History of Paris


The history of Paris dates back to approximately 259 BC, with the Parisii, a Celtic tribe settled on the banks of the Seine. In 52 BC, the fishing village was conquered by the Romans, founding a Gallo-Roman town called Lutetia.
The city changed its name to Paris during the fourth century AD.
In 508 the first king of the Franks, Clovis I, made Paris the capital of his empire. In 987, the Capetian dynasty came to power until 1328.

During the eleventh century, Paris gradually became more prosperous thanks in part to its trade in silver and because it was a strategic route for pilgrims and traders. At the beginning of the twelfth century, the first university in France was founded thanks to the sporadic uprisings of students and professors. Louis IX appointed the chaplain, Robert de Sorbon, to establish the College, which was later named after him, the Sorbonne.

Paris was the most populated city in Europe in 1328, when it was struck by the Bubonic plague that killed thousands of Parisians. Following the Hundred Years' War, Paris was devastated and Joan of Arc was unable to keep the British from taking Paris. In 1431, Henry VI of England was crowned King of France and the English did not leave until 1436.
The city kept on expending during the following centuries, although monarchs preferred to live in the Loire Valley. In 1528, King Francis I returned the royal residence to Paris and the city became the largest in Western Europe.

In 1648, the second Day of the Barricades took place when the Parisians opposed the King due to the deplorable level of poverty. This was the beginning of a long uprising called the Fronde parlementaire, a serie of civil wars that took place in France between 1648 and 1662. Fifteen years later, King Louis XVI moved the royal residence to Versailles.
As a consequence of the Fronde, poverty spread throughout Paris. During this period, there was an explosion of the Enlightenment philosophical movement, whose principles are based on reason, equality and freedom.
Philosophers and authors such as Voltaire, Rousseau, Diderot and Montesquieu fostered the Enlightenment, creating a need for a socio-economic equality that led to the revolution and the decline of the divine right monarchy.

On the 14 July 1789, the Parisians stormed the Bastille, the grand symbol of the royal authority and on the 3 September 1791, the first written Constitution was created and approved by King Louis XVI. The King and his ministers made up the executive branch and the Monarch was allowed a suspensive veto of the laws approved by the National Assembly.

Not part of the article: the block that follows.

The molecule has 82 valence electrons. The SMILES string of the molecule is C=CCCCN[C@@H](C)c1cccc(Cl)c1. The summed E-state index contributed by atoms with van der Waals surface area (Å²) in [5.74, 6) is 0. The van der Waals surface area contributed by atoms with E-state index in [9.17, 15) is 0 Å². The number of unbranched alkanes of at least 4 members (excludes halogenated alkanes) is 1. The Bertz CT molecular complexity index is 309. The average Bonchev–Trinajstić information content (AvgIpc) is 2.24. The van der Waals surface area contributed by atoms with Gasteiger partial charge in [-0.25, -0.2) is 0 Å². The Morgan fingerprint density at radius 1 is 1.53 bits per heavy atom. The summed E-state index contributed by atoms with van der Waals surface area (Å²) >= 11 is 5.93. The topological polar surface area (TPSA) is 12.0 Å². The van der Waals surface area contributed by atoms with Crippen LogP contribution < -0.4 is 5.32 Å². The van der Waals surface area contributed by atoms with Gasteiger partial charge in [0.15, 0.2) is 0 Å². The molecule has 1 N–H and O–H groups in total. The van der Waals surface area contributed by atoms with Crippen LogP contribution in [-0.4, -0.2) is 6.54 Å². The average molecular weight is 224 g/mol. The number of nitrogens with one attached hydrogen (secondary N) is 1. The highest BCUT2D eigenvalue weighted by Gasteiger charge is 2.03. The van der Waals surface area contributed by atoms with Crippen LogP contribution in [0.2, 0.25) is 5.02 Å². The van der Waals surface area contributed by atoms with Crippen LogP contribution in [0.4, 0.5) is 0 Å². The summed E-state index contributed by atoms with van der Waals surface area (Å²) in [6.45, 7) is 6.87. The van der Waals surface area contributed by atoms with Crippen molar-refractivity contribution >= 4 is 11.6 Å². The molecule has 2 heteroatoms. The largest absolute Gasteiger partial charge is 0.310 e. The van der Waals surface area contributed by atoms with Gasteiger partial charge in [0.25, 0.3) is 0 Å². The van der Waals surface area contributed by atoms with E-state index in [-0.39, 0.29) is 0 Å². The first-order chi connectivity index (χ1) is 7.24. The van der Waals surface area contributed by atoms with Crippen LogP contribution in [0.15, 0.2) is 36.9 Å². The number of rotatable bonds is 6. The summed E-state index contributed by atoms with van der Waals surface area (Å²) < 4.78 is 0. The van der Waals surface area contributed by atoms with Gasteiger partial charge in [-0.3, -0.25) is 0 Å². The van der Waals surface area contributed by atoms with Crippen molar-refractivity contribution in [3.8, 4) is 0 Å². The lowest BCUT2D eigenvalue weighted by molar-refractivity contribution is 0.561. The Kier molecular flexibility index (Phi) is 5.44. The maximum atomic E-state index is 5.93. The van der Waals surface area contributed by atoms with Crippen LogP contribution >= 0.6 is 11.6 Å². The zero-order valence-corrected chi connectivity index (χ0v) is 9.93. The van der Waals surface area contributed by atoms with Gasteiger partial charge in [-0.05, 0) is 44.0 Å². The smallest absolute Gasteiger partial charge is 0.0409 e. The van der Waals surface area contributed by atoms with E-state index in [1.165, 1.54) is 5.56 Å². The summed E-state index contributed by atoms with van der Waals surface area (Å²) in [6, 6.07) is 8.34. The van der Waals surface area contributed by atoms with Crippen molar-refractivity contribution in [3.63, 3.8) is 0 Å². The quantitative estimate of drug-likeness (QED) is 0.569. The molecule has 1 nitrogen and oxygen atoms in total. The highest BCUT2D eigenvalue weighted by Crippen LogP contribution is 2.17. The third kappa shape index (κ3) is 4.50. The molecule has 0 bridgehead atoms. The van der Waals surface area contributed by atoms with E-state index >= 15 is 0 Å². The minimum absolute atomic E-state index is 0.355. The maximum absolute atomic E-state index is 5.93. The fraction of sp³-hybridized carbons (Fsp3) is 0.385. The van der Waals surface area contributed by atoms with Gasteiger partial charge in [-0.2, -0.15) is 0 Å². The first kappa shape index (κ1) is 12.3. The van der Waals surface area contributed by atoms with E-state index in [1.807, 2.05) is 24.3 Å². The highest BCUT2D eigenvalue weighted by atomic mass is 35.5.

On 10 August, 1792, the Parisians attacked the Tuileries Palace and the National Assembly and suspended the King's constitutional rights. The new parliament abolished the monarchy and proclaimed the Republic. As a consequence, on 17 August 1795, a new constitution was approved giving the executive power to a Directory.

Napoleon Bonaparte
On 9 November 1799, the army was unable to crush the coup d’état led by Napoleon Bonaparte, which overthrew the Directory and swiftly replaced it with he Consulate, Napoleon being First Consul.
Napoleon enlarged the Place du Carrousel, built two Arcs de Triomphe, a column, several markets, the Paris bourse and a few slaughter houses.
The Napoleonic Wars – and with it the Empire of Napoleon – ended on 20 November 1815, after Napoleon had been defeated at the Battle of Waterloo, and the second Treaty of Paris of 1815 was signed.

Urban developmentOnce Napoleon had been defeated, France experienced great political uncertainty until Napoleon's nephew organized a coup d’état in 1851 and became Emperor Napoleon III. During the following seventeen years, Napoleon III promoted the city’s urban development.
During this period and with the aid of Baron Haussmann as the prefect of Paris, the city changed its urban structure, rebuilding the center, knocking down its fortification and expanding the metropolitan area.
On the 28 January 1871, Paris was conquered by the Prussian troops and a few years later, the Third Republic was proclaimed. With the new government, an era of economic growth began for the city, promoting in 1889 the construction of the famous Eiffel Tower, a worldwide symbol of Paris.
See some 19th century prints of Paris.

Contemporary ParisFrom the twentieth century on, Paris suffered important changes with the reconstruction of different neighborhoods, many damaged during World War I and World War II.